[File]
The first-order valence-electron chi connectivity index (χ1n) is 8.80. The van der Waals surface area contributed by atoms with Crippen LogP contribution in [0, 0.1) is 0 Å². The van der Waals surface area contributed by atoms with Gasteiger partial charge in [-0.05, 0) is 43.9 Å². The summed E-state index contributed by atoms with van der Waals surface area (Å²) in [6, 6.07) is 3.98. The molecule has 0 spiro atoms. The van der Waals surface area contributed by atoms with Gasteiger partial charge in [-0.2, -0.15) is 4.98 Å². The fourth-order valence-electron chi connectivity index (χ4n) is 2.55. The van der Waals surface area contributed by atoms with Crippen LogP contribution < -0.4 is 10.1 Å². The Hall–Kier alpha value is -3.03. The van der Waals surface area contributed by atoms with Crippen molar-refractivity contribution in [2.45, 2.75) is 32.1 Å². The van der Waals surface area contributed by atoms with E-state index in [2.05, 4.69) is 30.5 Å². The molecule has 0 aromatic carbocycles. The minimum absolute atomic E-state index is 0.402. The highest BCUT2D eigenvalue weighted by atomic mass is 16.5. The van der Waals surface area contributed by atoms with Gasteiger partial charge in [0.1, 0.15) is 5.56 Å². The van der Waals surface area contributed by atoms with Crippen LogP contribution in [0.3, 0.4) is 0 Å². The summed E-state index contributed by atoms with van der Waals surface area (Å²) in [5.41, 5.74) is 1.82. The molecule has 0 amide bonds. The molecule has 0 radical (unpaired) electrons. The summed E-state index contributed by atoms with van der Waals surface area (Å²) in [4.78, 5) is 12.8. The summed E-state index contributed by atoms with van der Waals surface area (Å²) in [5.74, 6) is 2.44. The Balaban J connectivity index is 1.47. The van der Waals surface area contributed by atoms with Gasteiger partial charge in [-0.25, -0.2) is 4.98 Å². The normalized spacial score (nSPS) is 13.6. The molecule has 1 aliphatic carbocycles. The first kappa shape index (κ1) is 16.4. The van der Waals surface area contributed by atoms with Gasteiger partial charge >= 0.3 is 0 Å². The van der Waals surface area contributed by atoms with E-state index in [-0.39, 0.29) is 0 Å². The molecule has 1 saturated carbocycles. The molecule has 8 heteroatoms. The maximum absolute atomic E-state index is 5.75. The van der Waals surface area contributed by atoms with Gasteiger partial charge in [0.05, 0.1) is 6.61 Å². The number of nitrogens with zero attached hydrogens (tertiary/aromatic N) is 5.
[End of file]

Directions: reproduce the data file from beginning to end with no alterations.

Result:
The first-order valence-electron chi connectivity index (χ1n) is 8.80. The van der Waals surface area contributed by atoms with Crippen LogP contribution in [0, 0.1) is 0 Å². The van der Waals surface area contributed by atoms with Gasteiger partial charge in [-0.05, 0) is 43.9 Å². The summed E-state index contributed by atoms with van der Waals surface area (Å²) in [6, 6.07) is 3.98. The molecule has 0 spiro atoms. The van der Waals surface area contributed by atoms with Gasteiger partial charge in [-0.2, -0.15) is 4.98 Å². The fourth-order valence-electron chi connectivity index (χ4n) is 2.55. The van der Waals surface area contributed by atoms with Crippen LogP contribution < -0.4 is 10.1 Å². The Hall–Kier alpha value is -3.03. The van der Waals surface area contributed by atoms with Crippen molar-refractivity contribution in [2.45, 2.75) is 32.1 Å². The van der Waals surface area contributed by atoms with E-state index in [2.05, 4.69) is 30.5 Å². The molecule has 0 aromatic carbocycles. The minimum absolute atomic E-state index is 0.402. The highest BCUT2D eigenvalue weighted by atomic mass is 16.5. The van der Waals surface area contributed by atoms with Gasteiger partial charge in [0.1, 0.15) is 5.56 Å². The van der Waals surface area contributed by atoms with Crippen LogP contribution in [0.3, 0.4) is 0 Å². The summed E-state index contributed by atoms with van der Waals surface area (Å²) in [5.41, 5.74) is 1.82. The molecule has 0 amide bonds. The molecule has 0 radical (unpaired) electrons. The summed E-state index contributed by atoms with van der Waals surface area (Å²) in [4.78, 5) is 12.8. The summed E-state index contributed by atoms with van der Waals surface area (Å²) in [5.74, 6) is 2.44. The Balaban J connectivity index is 1.47. The van der Waals surface area contributed by atoms with Gasteiger partial charge in [-0.25, -0.2) is 4.98 Å². The normalized spacial score (nSPS) is 13.6. The molecule has 1 aliphatic carbocycles. The first kappa shape index (κ1) is 16.4. The van der Waals surface area contributed by atoms with Gasteiger partial charge >= 0.3 is 0 Å². The van der Waals surface area contributed by atoms with E-state index in [-0.39, 0.29) is 0 Å². The molecule has 1 saturated carbocycles. The molecule has 8 heteroatoms. The maximum absolute atomic E-state index is 5.75. The van der Waals surface area contributed by atoms with Gasteiger partial charge in [0.05, 0.1) is 6.61 Å². The number of nitrogens with zero attached hydrogens (tertiary/aromatic N) is 5.